Tyga, an American rapper from California, headlines at Heat March 3, 2013.

Crowds, bodies pressed together, loud bass, and the next rising artist is always the situation you meet when you enter a UC Riverside concert — the concerts, famously known to draw in a large crowd, increase in popularity annually.

UC Riverside is able provide to more than one concert throughout the year, including Block Party, HEAT, Winter Solstice and Spring Splash. While the Highlander Union Building (HUB) is responsible for HEAT, the Associated Students Programming Board (ASPB) is in charge of the rest of the large-scale concerts each quarter year and determine the artists, entertainment, food and aesthetics. Well-versed and knowledgeable in past entertainment venues, ASPB and the HUB have provided UC Riverside something to pride itself in.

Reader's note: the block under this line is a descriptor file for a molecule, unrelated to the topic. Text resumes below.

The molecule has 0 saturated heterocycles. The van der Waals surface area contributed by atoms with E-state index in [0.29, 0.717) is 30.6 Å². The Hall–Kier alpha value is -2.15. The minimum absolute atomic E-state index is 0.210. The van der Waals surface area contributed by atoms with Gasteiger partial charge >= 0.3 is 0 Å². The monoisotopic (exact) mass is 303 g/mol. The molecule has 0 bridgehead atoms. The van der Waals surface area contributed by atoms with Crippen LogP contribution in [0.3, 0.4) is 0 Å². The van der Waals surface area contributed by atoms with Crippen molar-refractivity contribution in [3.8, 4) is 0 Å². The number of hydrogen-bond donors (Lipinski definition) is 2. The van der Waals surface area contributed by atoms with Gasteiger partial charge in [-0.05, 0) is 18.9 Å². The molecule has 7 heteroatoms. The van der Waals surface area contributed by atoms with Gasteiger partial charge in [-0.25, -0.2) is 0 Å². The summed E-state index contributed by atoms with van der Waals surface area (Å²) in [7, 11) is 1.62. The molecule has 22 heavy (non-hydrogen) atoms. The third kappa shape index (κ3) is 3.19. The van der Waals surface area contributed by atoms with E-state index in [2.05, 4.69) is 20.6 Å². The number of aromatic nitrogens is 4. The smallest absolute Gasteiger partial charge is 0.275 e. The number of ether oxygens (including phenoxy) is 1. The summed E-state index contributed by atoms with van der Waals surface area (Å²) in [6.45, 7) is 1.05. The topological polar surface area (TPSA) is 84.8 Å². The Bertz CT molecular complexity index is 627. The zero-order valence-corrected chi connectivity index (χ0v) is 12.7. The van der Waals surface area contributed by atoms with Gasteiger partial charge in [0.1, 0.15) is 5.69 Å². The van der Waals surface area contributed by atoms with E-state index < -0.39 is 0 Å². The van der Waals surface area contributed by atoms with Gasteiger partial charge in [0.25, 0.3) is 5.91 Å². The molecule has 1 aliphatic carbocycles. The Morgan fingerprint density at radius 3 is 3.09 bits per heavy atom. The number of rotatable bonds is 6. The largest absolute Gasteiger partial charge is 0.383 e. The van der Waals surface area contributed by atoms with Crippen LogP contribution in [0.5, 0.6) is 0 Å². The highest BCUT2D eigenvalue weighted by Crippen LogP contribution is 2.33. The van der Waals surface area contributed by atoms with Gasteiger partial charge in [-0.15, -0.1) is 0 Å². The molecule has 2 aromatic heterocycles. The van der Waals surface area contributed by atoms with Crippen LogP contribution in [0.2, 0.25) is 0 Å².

Eager students wait in line each quarter after the lineup is released, which discloses artists from various genres. This quarter, UC Riverside experienced the same ordeal with individuals eager to get their hands on a HEAT ticket to see Childish Gambino, Ciara and more. Tickets sold out in less than a week and students have been posting on media sites to find leftover tickets. Some students who wanted to make an extra buck purchased non-student tickets and turned to UCR Craigslist on Facebook to sell and look for these precious pieces of paper to concert enthusiasts.